A recent article over on Outsource Magazine had a good article on legal considerations when outsourcing to India that addressed core legal issues that should form the basis of your Master Services Agreement when outsourcing to India. The four issues addressed could be very problematic if not covered by your agreement.
This refers to the governing law, or proper law, of the contract. While the parties of a contract can choose the governing law, as the author notes, due to the fact that a major proportion of the services are to be rendered in India, consideration for services will be received in India and the Indian party may sign the contract in India, the applicability of Indian laws cannot be excluded by contract. So, even if the Indian party agrees to the governing law being a foreign law, it is possible that in case of any dispute, the Indian party could approach a court in India to seek appropriate relief and the court could also entertain the dispute on the basis of factors set out above. Keep this in mind when considering outsourcing to India. In addition, should you choose arbitration, Indian law mandates that for a foreign arbitral award to be directly enforceable in India, the award must meet the following conditions: the award must have attained finality in the country it has been passed; it must conform to and must not conflict with Indian law or public policy; both the parties and the arbitration venue should belong to a New York or Geneva Convention signatory country.
Data Protection and Privacy Laws
While India has been slow on the uptake with respect to data protection and privacy laws, compared to the US which has a number of industry specific federal laws and state laws (that also restrict cross-border transfer of personal and sensitive information) and the EU which has the European Data Protection Directive, it has moved quickly to catch up in an effort to insure it keeps the outsourced work that it has acquired. Since the Information Technology Act of 2000 didn’t have enough enforcement teeth in the eyes of the US or EU, the biggest outsourcers to India, it quickly passed the Information Technology Rules in 2011 that defined what would constitute “Sensitive Personal Data or Information”, laid down obligations for the data collector and data processor, and defined reasonable security practice and procedures. This may not be strong enough for extremely sensitive data, but is a great start. Just make sure you also insist on adherence to the IS/ISOIEC2700 as well.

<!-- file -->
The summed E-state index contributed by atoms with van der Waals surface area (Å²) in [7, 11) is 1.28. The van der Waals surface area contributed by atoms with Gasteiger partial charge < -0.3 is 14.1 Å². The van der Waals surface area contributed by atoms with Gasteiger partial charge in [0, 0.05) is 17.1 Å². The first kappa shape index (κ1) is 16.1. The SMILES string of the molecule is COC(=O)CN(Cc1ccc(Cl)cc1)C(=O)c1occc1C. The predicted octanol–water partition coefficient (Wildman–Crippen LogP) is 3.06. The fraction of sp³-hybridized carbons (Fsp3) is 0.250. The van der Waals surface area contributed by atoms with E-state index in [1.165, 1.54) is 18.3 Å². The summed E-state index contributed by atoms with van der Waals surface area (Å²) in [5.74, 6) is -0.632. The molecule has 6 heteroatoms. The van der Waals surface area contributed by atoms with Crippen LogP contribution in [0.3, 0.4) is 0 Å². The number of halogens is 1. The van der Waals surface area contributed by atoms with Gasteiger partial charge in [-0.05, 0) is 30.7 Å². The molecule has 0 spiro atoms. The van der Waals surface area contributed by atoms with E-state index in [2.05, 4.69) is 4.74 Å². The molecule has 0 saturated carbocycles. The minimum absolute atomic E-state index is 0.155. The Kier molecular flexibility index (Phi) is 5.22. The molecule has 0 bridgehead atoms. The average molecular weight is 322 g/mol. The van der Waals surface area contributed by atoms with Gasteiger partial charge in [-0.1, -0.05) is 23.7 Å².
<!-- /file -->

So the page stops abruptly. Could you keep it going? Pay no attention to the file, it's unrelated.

It’s important to explicitly state that the service provider complies with all the necessary laws and that the overseas outsourcing company may not be threatened by any kind of claim by employees of the Indian company.
Licensing, Copyright in Database and Infringement Issues
Remembering that the outsourcing company is creating, developing, and processing data for you, the client, it is essential that you state that all data, product, programme, software, designs, and compilations constitute IP and that all IP rights are protected and assigned back to you, the client. Note that, in Indian law, the supplier will hold the copyright interest in the software developed by it but Indian law also provides for the assignment of the copyright interest by the service provider in favour of the client, by entering into an separate assignment agreement.
If not properly handled in the agreement, each of these could come back to bite your organization in its organizational behind if something goes wrong. Think it through, and get some expert legal help.